In the World of Dragons Canon 7D 280mm F/4 1/400 ISO640

Jungle’s Smile Canon 7D 330mm F/25 1/100 ISO1000


Upon the Air DJI Phantom 4 Pro 24mm F/2.8 1/781 ISO100

Bat-Eared Fox Canon 5D Mark III 800mm F/14 1/320 ISO5000

Drink Break Canon 5D MarkII 800mm F/8 1/2000 ISO1250

Migration Fujifilm X-T3 560mm F/8 1/250 ISO800

FUJIFILM X-T20 10.50mm F/11 1/1000 ISO1000

FUJIFILM X-T20 35.80mm F/16 1/1000 ISO1000

It has been a few years now that Xavier Benech is gradually transitioning to photography professionally. Having an insatiable interest in traveling and understanding cultures, he wishes to touch viewers with a humanistic approach and wishes to give back parts of his experiences to them. His practice is strongly influenced by cinematic photography and always integrates aesthetic elements through the subject, frame or focal length. See more of his work at www.xavierbenech.com

Cuthona Sony Cybershot RX100II 37.1mm F/11 1/500 ISO100


FUJIFILM X-T20 10mm F/10 1/1000 ISO1000

FUJIFILM X-T20 15.90mm F/9 1/180 ISO1000

FUJIFILM X-T20 10.50mm F/11 1/180 ISO1000

KULASAI DASARA Where Gods Come to Life

Maheswaran Karthikeyan Chennai, India

Rajeeb Kumar Roy Bangalore, India

56 FEATURE Feature

Trident Canon 5D Mark IV 229mm F/5.6 1/200 ISO320

The Goddess Kali Nikon D850 24mm F/7.1 1/250 ISO80

The pulsating rhythm of the drums, devotees energetically tapping their feet, some in a trance, others cataleptic of the surroundings entirely, with emotions parading at their peak. Everything appears inimitable and vivid. At times like this, it is hard to digest the scenes around, especially when the Goddess Kali, with her ten hands and her tongue sticking out, is seen walking around in the middle of the crowd. In the Mysuru Dasara, the elephants carrying the goddess Chamundeshwari on their backs, walking triumphantly on the streets with the backdrop of the royal palace is great sight. Likewise, people pandal-hopping, admiring the idols of the Goddess Durga, savouring the finest of sweets, are common to the Dasara in Kolkata. As we go down to SouthIndia, to the quaint village of Kulasekarapattinam, Kulasai Dasara comes to life in its most authentic form.

Avik Datta Kolkata, India

The Transformation Nikon D7200 18mm F/6.3 1/125 ISO1000

Even in the wildest of dreams, one can never imagine the exquisiteness of the Kulasai Dasara of Kulasekarapattinam. It is celebrated with great fervour and gaiety at the Muttaramman temple premises for 12 long days unlike the other regions where Navratri and Dasara are observed for only ten days. Everything at the temple, right from the rituals, traditions, the costumes and the celebrations might seem bizarre to the naked eyes but only when understood completely, does all of it starts to make sense. The Muttaramman temple is flocked with a lakh and half devotees every year during the Navratri festival. As one walks inside the temple, one should be prepared to be stunned at the sight of the devotees dressed in different costumes that ranges anywhere from being the goddess Kali to a vampire!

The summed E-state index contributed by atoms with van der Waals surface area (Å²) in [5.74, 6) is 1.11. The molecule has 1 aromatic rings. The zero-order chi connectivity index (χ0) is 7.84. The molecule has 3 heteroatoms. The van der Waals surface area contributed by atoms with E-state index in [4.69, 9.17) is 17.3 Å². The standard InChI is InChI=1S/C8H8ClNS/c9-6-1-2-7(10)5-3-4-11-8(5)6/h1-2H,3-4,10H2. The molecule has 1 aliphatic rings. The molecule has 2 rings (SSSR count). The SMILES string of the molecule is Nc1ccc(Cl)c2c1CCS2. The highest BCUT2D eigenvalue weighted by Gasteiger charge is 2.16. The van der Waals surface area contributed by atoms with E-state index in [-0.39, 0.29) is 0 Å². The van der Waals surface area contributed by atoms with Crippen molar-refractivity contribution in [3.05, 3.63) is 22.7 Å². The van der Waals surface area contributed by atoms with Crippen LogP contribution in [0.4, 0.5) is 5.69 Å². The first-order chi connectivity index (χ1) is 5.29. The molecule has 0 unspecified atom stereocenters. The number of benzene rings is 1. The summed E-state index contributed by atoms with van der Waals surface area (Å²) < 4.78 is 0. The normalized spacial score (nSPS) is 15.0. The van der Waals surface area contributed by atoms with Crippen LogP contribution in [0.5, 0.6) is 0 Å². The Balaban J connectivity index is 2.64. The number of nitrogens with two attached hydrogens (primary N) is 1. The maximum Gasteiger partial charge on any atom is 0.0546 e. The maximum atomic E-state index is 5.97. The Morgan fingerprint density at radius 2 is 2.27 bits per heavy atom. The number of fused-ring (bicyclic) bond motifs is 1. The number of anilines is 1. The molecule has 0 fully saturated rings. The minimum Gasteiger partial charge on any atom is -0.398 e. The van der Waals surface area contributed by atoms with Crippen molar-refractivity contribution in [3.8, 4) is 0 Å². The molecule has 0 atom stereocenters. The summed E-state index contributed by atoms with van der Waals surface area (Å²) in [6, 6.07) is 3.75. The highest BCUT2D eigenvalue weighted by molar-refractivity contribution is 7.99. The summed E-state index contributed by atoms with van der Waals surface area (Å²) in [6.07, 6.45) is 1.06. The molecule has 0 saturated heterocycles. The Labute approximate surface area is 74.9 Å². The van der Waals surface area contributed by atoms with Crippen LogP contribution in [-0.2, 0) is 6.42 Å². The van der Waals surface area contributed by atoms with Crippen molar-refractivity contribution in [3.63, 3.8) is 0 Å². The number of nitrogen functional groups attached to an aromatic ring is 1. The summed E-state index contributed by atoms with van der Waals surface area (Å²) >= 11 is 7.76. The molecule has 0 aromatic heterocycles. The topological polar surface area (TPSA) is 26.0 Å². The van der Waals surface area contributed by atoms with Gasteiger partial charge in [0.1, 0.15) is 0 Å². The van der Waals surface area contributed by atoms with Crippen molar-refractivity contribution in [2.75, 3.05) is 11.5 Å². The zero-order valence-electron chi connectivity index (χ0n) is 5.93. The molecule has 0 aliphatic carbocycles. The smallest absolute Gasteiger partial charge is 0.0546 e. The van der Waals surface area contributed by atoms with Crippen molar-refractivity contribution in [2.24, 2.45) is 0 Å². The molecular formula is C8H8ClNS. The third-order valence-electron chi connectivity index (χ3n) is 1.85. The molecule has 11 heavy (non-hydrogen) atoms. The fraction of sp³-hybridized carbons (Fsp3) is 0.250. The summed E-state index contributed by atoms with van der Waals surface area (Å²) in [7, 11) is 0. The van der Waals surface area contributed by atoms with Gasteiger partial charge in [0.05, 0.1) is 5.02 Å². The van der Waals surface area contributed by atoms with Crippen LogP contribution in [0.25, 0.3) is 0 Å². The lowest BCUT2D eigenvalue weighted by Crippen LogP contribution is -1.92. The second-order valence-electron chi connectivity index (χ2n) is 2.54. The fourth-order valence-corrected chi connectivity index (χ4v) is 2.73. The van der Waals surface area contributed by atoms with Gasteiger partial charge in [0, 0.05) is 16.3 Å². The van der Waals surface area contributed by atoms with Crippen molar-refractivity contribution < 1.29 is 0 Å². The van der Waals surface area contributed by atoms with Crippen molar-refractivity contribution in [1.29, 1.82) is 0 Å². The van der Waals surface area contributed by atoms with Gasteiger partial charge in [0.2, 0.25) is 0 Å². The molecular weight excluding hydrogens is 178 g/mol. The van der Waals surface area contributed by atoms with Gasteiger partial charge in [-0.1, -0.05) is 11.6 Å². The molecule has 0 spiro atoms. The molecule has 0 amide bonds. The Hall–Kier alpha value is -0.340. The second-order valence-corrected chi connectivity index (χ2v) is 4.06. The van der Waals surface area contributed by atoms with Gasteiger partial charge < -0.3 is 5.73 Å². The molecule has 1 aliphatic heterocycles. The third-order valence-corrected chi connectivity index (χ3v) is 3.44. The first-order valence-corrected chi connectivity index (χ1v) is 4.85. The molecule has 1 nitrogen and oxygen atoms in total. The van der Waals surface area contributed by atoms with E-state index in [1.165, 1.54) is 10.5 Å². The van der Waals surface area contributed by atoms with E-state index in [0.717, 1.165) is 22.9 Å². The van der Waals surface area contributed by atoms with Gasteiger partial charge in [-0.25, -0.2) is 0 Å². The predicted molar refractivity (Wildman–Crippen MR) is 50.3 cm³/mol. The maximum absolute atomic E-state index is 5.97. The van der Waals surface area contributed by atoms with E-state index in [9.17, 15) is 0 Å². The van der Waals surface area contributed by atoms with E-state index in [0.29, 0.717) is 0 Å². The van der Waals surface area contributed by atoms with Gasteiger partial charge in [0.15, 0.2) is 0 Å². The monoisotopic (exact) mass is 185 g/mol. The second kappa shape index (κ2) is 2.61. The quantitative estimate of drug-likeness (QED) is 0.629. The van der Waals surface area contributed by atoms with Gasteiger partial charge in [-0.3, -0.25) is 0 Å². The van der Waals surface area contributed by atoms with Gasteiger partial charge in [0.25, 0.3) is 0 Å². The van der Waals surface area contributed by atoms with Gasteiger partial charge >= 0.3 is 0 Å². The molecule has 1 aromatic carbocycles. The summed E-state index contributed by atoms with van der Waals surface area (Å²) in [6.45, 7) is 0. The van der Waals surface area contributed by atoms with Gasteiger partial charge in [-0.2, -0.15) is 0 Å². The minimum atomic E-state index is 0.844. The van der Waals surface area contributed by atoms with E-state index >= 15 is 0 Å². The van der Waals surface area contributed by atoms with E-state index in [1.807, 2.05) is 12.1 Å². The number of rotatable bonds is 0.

Maheswaran Karthikeyan Chennai, India

In a Trance Canon 5D Mark IV 16mm F/5 1/500 ISO100

One can also see people walking around wearing costumes like that of police-men, soldiers, doctors, etc. Devotees dressed in tattered clothes and running around the other devotees beseeching for alms is yet another common sight. There is a belief that such costumes are worn to wash away the sins by surrendering to the Goddess Muttaramman.

Mohan Chennai, India

With the Orb of Fire Canon 77D 18mm F/5.6 1/200 ISO3200

According to the folklore, the Goddess Muttaramman had once slayed the demon king Mahishasura to protect the land of Kulasekarapattinam from the evil spirits. The Kulasai Dasara is celebrated as an offering to the goddess with the faith that the goddess would fulfil the wishes of all the devotees who come to seek her blessings during the Navratri festival. The costumes related to the professions are worn to accomplish success in their career. Likewise, the costume that depicts a beggar or a diseased is worn to get rid of misfortunes. The ones who are dressed like the goddess Kali are expected to observe 41 days’ strict ritual as per the temple guidelines. The devotees believe that the goddess Kali herself comes down to the earth in the form of these people during the festival and thus, approach them to seek blessings. Hence, staying away from alcohol and other addictions become pretty important for those who choose to dress like the primordial mother.

Puja Bansal Agra, India

Forms of Kali Canon 80D 70mm F/8 1/160 ISO400

Men walking in glee dressed like a fortune tellers, the mother Kali, fisher-women, etc, with their faces transformed to resemble the goddess by smearing turmeric and vermilion on themselves is unique to this celebration and is hard to come across elsewhere.

The thick anklets and the toe-rings show the unity of the Yin and Yang, the Shiva and Shakti. Dozens of bangles adorn their hands showing the acceptance of womanhood. The women are found to be dressed up like the Lord Krishna and Lord Muruga, thus, symbolising the acceptance of their masculine side. The children also enjoy the occasion completely as they too get dressed up as little Krishna, Radha, Muruga and Hanuman. One can also see the Mangalamukhis (Transgender people) walking around the temple bantering away to glory with the devotees and the tourists. As they walk flaunting their beauty in various costumes, they bless the crowd and demand for photographs as well. The temple premise is filled with homes of costume designers from where the participants rent their costumes. Devotees from Kanyakumari, Tiruchendur, Nagercoil, Tuticorin, etc. come to take part in this splendid affair every year. Some devotees even walk barefoot from their homes till the temple as a part of the temple traditions.